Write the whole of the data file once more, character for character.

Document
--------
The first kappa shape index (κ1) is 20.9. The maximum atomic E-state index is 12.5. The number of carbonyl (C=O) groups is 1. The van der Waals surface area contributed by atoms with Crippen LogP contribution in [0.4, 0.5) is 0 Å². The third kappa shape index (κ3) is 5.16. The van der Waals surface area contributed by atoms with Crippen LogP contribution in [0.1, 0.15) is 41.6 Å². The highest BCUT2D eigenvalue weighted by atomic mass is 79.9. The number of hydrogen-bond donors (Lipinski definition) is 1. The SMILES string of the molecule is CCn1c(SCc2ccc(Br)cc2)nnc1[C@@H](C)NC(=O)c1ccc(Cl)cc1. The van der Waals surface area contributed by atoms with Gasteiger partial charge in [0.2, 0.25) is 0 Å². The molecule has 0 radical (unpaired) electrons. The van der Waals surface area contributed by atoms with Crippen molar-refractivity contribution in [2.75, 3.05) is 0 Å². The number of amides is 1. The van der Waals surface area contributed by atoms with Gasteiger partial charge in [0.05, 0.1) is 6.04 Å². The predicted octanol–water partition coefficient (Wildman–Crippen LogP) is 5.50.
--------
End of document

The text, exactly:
The first kappa shape index (κ1) is 20.9. The maximum atomic E-state index is 12.5. The number of carbonyl (C=O) groups is 1. The van der Waals surface area contributed by atoms with Crippen LogP contribution in [0.4, 0.5) is 0 Å². The third kappa shape index (κ3) is 5.16. The van der Waals surface area contributed by atoms with Crippen LogP contribution in [0.1, 0.15) is 41.6 Å². The highest BCUT2D eigenvalue weighted by atomic mass is 79.9. The number of hydrogen-bond donors (Lipinski definition) is 1. The SMILES string of the molecule is CCn1c(SCc2ccc(Br)cc2)nnc1[C@@H](C)NC(=O)c1ccc(Cl)cc1. The van der Waals surface area contributed by atoms with Gasteiger partial charge in [0.2, 0.25) is 0 Å². The molecule has 0 radical (unpaired) electrons. The van der Waals surface area contributed by atoms with Crippen molar-refractivity contribution in [2.75, 3.05) is 0 Å². The number of amides is 1. The van der Waals surface area contributed by atoms with Gasteiger partial charge in [0.05, 0.1) is 6.04 Å². The predicted octanol–water partition coefficient (Wildman–Crippen LogP) is 5.50.